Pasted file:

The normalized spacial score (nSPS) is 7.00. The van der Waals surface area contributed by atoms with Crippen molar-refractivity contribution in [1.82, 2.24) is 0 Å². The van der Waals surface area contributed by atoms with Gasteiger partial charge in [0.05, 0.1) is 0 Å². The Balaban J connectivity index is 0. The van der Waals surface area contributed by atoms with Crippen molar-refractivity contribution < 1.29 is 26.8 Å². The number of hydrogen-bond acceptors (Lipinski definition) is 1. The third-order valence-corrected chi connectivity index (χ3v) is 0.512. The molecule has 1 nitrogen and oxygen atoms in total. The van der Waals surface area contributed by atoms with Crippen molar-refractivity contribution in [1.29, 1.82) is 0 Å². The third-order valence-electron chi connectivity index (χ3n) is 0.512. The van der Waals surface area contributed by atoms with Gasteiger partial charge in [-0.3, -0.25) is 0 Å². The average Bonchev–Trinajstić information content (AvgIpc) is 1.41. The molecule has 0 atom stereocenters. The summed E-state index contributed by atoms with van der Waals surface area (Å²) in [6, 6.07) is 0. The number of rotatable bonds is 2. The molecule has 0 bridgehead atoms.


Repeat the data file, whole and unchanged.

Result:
The normalized spacial score (nSPS) is 7.00. The van der Waals surface area contributed by atoms with Crippen molar-refractivity contribution in [1.82, 2.24) is 0 Å². The van der Waals surface area contributed by atoms with Gasteiger partial charge in [0.05, 0.1) is 0 Å². The Balaban J connectivity index is 0. The van der Waals surface area contributed by atoms with Crippen molar-refractivity contribution < 1.29 is 26.8 Å². The number of hydrogen-bond acceptors (Lipinski definition) is 1. The third-order valence-corrected chi connectivity index (χ3v) is 0.512. The molecule has 1 nitrogen and oxygen atoms in total. The van der Waals surface area contributed by atoms with Crippen molar-refractivity contribution in [1.29, 1.82) is 0 Å². The third-order valence-electron chi connectivity index (χ3n) is 0.512. The van der Waals surface area contributed by atoms with Gasteiger partial charge in [-0.3, -0.25) is 0 Å². The average Bonchev–Trinajstić information content (AvgIpc) is 1.41. The molecule has 0 atom stereocenters. The summed E-state index contributed by atoms with van der Waals surface area (Å²) in [6, 6.07) is 0. The number of rotatable bonds is 2. The molecule has 0 bridgehead atoms.